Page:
2013/11/15 | 688 views | | Permalink
It's rare to see many films about rustic country life in South Korea mainly because, by design, nothing really happens there. Men and women old enough to be in a nursing home just continue doing the same back-breaking farm labor day after day without really questioning it because, well, that's what they've always done. What else would they do? It's just an old man, his wife, their ox and their dog, going about the daily grind.
In "Old Partner" the ox is nearing the end of its days. Several decades old, it becomes clear that the animal doesn't have much more time to live. But still, the old man continues to ride in the ox-cart to the field every day to complete the necessary farm work, and then they head back on the same trip home. It's not an especially exciting trip, but to these country folk a simple existence where they can work, and rest, and get ready to work again is good enough. The ox isn't a terribly expressive creature, but looking at the animal inspires that same sense of, not exactly contentment, but acceptance with the greater nature of the universe.
The entire way of life this film puts on display is fundamentally different than that any reader of this review can likely appreciate, mostly because you had to use some sort of Internet-enabled device just to get here. "Old Partner" is about the satisfaction in simple living, and the emotional attachments we form to living creatures just because they're always reliable, always there for us, and there's a certain intimacy involved with just being that in tune with the routine of daily life.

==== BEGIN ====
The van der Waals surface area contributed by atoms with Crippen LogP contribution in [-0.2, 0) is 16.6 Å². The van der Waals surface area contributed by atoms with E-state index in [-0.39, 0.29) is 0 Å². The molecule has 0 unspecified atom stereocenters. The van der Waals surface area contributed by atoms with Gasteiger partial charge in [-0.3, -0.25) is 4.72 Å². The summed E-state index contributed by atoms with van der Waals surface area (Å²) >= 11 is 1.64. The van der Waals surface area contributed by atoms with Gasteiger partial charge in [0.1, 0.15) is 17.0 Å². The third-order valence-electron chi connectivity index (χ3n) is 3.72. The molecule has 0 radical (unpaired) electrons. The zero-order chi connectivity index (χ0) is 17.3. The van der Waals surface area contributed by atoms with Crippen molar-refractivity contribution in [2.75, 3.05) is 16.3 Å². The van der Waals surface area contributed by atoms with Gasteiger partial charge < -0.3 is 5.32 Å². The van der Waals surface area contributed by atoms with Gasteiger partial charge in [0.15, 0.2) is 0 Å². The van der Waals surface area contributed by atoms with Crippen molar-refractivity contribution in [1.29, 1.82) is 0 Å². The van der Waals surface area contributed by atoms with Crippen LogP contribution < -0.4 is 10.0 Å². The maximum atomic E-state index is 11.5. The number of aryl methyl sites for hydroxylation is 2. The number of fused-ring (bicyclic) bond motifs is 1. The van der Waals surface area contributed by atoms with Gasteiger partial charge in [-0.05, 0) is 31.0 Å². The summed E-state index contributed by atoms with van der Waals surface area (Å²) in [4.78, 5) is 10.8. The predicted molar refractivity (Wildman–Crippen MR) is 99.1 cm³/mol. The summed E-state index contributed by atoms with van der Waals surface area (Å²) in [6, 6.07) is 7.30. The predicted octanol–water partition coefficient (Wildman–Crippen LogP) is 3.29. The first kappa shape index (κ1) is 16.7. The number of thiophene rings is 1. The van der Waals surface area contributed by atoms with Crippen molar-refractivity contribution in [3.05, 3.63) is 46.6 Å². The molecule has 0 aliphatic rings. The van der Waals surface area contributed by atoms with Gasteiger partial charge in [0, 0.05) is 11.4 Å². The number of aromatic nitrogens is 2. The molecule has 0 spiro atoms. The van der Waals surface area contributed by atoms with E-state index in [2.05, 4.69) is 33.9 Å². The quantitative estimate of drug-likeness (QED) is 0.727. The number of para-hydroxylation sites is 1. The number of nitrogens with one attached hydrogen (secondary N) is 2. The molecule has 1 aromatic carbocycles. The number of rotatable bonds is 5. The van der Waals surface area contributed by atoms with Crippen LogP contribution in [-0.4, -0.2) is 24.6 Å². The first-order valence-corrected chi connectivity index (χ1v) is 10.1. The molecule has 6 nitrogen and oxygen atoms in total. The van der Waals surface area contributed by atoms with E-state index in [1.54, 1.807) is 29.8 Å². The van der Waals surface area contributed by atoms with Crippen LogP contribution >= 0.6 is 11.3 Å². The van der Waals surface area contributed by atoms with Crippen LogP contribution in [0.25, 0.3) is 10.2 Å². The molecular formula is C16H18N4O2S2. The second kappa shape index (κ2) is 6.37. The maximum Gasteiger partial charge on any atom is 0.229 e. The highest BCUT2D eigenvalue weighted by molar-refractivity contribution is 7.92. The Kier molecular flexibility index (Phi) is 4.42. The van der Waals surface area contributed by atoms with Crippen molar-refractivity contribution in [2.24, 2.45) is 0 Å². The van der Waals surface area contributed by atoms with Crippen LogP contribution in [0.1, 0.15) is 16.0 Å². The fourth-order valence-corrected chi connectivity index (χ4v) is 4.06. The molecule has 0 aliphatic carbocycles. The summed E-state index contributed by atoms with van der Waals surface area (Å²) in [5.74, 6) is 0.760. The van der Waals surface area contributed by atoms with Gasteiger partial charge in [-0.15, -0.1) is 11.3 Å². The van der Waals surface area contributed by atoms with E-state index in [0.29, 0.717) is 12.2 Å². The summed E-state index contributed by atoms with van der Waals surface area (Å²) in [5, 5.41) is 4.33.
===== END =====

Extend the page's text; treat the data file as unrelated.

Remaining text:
This is well-demonstrated in the running storyline about the ox that will one day replace the weary old animal who this film showcases. This new animal isn't polite and doesn't know the routine. The old man who owns her understand that, while the new animal might be young, he most certainly is not. The old man will likely not live along enough to form that same level of emotional bond with a new animal- that's how preferable the old routine is, even as the old ox gets slower and weaker, yet never resists the effort of doing its daily work.
The documentary's approach is extremely subtle- sometimes it can come off as a bit boring, but the extent of the emotional heart involved is unmistakable. When the time inevitably comes when the old ox is no longer able to even stand up, there's a sadness in this moment, this sheer inevitability, that can't be broached by anything. On the face of it, the film's final scene is an absurd one- but watching it in that moment, in that context, all I could feel was tremendous sadness realizing that this one small part of the world was now gone- the ox was always a functional beast of burden, yet it too had its place.
In some ways I envy that old ox for being able to find its simple place in the world, however separate it may be from my understanding of it. Call that corny if you like- but if that's the goal "Old Partner" has with respect to its audience, it definitely succeeded. Director Lee Chung-ryoul has crafted a remarkable film about the simple realities of rural life with insights absolutely worth ingesting.
Review by William Schwartz
Available on Blu-ray and DVD from YESAIA
"[HanCinema's Film Review] "Old Partner""
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